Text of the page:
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A Matter of Taste

  • Alois Ferscha
Part of the Lecture Notes in Computer Science book series (LNCS, volume 4794)

Abstract

Ambient information systems, often referred to as ambient displays, peripheral displays or informative art systems (IAS), aim at providing users with information considered relevant at arbitrary points of work or living engagement, in easy and quickly to convey, aesthetic and artful style. Adhering principles of visual perception, visualization and design, information coming from various different (hardware and software) sensors is aggregated through abstraction and selective omission, and displayed at the periphery of a user’s attention. A broad range of visual metaphors ranging from the fine arts, abstract art, naive art, comic drawings up to photographic images or technical drawings have been proposed, but all grounded on the “I-throw-it-out-there-and-watch” design paradigm1, totally excluding the user, his background knowledge and his aesthetic appreciation from the design process. This paper advocates for a user-oriented, participatory design process for IASs. Addressing canvas style IASs, i.e. displays that decorate apartments, offices, foyers and the like in the first (but not the only) place, in our approach the choice of the IAS canvas theme is left to the user. To steer the (design) process of identifying symbols within a chosen theme we have developed categories of metaphors like color, space, shape, abstraction, scale and dimension, and discuss their potential with respect to pre-attentive and interpretative cognition. From experiments with users we find, that the choice of themes and the identification of metaphoric symbols are considered as a means of personal emotional expression (or in other words, as “a matter of taste”). Aesthetic attractiveness turns out to be a dominant factor of IAS appreciation. A general purpose software framework for IASs is presented, implementing sensor data acquisition, context recognition, aggregation and filtering, as well as 2D/3D graphics engine, dynamically controlling the visual appearance of themes and symbols.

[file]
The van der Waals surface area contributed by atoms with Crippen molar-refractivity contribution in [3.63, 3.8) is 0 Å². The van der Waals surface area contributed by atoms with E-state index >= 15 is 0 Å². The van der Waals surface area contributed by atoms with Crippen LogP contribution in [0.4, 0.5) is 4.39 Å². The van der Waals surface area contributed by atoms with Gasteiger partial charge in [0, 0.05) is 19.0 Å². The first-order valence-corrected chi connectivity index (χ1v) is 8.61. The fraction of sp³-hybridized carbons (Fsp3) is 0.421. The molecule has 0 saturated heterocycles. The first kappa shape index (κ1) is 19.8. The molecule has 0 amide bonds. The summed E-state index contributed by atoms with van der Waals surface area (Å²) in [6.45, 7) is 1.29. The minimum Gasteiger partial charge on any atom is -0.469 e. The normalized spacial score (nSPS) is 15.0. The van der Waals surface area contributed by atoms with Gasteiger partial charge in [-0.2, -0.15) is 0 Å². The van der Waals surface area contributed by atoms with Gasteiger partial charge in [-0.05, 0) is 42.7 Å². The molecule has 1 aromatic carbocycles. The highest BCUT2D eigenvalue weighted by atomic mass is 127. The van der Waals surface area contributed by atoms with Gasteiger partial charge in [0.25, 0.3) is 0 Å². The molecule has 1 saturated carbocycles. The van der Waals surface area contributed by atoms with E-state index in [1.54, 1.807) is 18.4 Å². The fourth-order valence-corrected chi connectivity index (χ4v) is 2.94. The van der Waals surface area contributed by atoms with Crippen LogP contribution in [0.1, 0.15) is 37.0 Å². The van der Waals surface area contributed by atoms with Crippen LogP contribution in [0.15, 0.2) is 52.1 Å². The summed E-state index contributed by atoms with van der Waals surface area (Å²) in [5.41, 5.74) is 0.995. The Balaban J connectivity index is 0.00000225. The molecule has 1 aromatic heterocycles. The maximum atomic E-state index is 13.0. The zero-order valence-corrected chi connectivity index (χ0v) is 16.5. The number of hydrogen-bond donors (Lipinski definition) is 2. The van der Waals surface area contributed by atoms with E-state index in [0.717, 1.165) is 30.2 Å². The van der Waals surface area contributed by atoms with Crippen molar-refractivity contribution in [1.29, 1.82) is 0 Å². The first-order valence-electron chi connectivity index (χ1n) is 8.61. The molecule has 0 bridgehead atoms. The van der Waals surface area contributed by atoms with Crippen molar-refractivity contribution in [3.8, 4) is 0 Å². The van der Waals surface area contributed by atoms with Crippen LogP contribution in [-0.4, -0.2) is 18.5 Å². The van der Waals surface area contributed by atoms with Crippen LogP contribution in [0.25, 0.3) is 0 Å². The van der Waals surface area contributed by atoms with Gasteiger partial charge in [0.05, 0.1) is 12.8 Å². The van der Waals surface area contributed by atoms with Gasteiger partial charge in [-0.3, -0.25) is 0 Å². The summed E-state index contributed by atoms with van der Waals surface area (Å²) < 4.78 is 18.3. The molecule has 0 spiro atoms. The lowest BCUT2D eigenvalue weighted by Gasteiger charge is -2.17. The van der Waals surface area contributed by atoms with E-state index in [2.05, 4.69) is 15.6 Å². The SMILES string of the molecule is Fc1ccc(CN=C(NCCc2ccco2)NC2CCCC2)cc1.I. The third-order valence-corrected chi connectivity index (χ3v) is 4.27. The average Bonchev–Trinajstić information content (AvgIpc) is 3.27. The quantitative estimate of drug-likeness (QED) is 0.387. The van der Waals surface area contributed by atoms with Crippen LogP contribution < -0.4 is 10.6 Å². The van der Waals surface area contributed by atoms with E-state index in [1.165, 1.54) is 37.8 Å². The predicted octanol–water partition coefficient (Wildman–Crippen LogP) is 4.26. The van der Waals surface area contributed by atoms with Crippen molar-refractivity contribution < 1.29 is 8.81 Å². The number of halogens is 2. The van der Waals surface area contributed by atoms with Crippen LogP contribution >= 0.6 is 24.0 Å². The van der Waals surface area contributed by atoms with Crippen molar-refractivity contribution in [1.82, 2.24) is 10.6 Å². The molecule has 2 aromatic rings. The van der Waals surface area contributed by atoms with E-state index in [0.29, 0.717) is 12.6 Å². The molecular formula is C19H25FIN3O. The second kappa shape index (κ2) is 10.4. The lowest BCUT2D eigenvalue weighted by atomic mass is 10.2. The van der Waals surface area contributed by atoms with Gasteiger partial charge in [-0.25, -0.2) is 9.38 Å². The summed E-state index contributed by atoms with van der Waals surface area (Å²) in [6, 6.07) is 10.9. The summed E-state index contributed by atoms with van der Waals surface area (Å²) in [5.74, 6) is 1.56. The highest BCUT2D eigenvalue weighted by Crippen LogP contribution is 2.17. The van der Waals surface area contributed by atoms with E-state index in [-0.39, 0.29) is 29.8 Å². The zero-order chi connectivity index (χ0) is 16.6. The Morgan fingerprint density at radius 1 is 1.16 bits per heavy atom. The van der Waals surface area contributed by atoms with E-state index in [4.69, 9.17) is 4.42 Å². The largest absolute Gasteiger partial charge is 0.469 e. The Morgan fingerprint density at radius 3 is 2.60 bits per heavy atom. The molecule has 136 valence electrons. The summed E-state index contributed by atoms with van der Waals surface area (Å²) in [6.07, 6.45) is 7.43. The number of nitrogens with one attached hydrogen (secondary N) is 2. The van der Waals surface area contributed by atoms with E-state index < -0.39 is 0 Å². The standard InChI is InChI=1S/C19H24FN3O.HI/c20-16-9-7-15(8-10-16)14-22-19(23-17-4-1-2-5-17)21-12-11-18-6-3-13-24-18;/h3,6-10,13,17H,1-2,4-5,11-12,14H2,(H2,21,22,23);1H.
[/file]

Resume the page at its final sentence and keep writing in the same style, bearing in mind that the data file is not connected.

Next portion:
Keywords

pervasive computing ambient information systems peripheral displays informative art ambient intelligence intelligent user interfaces 

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Copyright information

© Springer-Verlag Berlin Heidelberg 2007

Authors and Affiliations

  • Alois Ferscha
    • 1
  1. 1.Institut für Pervasive Computing, Johannes Kepler Universität Linz, Altenberger Strasse 69, 4040 LinzAustria

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